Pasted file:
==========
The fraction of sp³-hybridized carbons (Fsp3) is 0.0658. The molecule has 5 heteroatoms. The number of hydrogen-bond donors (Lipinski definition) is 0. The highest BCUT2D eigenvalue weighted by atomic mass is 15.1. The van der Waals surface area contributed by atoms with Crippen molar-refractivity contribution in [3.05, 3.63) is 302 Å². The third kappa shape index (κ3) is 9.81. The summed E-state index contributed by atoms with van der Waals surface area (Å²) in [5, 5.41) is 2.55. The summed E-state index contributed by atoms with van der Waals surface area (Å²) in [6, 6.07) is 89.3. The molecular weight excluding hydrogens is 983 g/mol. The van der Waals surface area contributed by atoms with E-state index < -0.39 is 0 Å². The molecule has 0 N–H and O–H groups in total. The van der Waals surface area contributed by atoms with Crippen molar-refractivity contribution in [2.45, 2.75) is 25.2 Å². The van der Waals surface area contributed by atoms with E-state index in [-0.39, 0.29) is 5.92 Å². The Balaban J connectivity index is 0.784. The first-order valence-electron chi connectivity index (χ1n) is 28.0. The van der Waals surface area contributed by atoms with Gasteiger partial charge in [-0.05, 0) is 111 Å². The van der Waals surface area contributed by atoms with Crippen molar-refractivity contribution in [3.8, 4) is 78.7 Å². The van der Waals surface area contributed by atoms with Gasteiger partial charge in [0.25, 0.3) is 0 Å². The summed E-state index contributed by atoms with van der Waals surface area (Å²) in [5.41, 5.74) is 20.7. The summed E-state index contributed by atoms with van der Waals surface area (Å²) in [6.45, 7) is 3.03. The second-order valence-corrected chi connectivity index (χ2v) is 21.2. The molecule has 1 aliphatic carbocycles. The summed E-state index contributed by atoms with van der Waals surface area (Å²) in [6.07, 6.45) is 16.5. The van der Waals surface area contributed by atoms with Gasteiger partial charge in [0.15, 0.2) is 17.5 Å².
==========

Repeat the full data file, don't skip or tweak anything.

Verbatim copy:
The fraction of sp³-hybridized carbons (Fsp3) is 0.0658. The molecule has 5 heteroatoms. The number of hydrogen-bond donors (Lipinski definition) is 0. The highest BCUT2D eigenvalue weighted by atomic mass is 15.1. The van der Waals surface area contributed by atoms with Crippen molar-refractivity contribution in [3.05, 3.63) is 302 Å². The third kappa shape index (κ3) is 9.81. The summed E-state index contributed by atoms with van der Waals surface area (Å²) in [5, 5.41) is 2.55. The summed E-state index contributed by atoms with van der Waals surface area (Å²) in [6, 6.07) is 89.3. The molecular weight excluding hydrogens is 983 g/mol. The van der Waals surface area contributed by atoms with E-state index < -0.39 is 0 Å². The molecule has 0 N–H and O–H groups in total. The van der Waals surface area contributed by atoms with Crippen molar-refractivity contribution in [2.45, 2.75) is 25.2 Å². The van der Waals surface area contributed by atoms with E-state index in [-0.39, 0.29) is 5.92 Å². The Balaban J connectivity index is 0.784. The first-order valence-electron chi connectivity index (χ1n) is 28.0. The van der Waals surface area contributed by atoms with Gasteiger partial charge in [-0.05, 0) is 111 Å². The van der Waals surface area contributed by atoms with Crippen molar-refractivity contribution in [3.8, 4) is 78.7 Å². The van der Waals surface area contributed by atoms with Gasteiger partial charge in [0.25, 0.3) is 0 Å². The summed E-state index contributed by atoms with van der Waals surface area (Å²) in [5.41, 5.74) is 20.7. The summed E-state index contributed by atoms with van der Waals surface area (Å²) in [6.45, 7) is 3.03. The second-order valence-corrected chi connectivity index (χ2v) is 21.2. The molecule has 1 aliphatic carbocycles. The summed E-state index contributed by atoms with van der Waals surface area (Å²) in [6.07, 6.45) is 16.5. The van der Waals surface area contributed by atoms with Gasteiger partial charge in [0.15, 0.2) is 17.5 Å².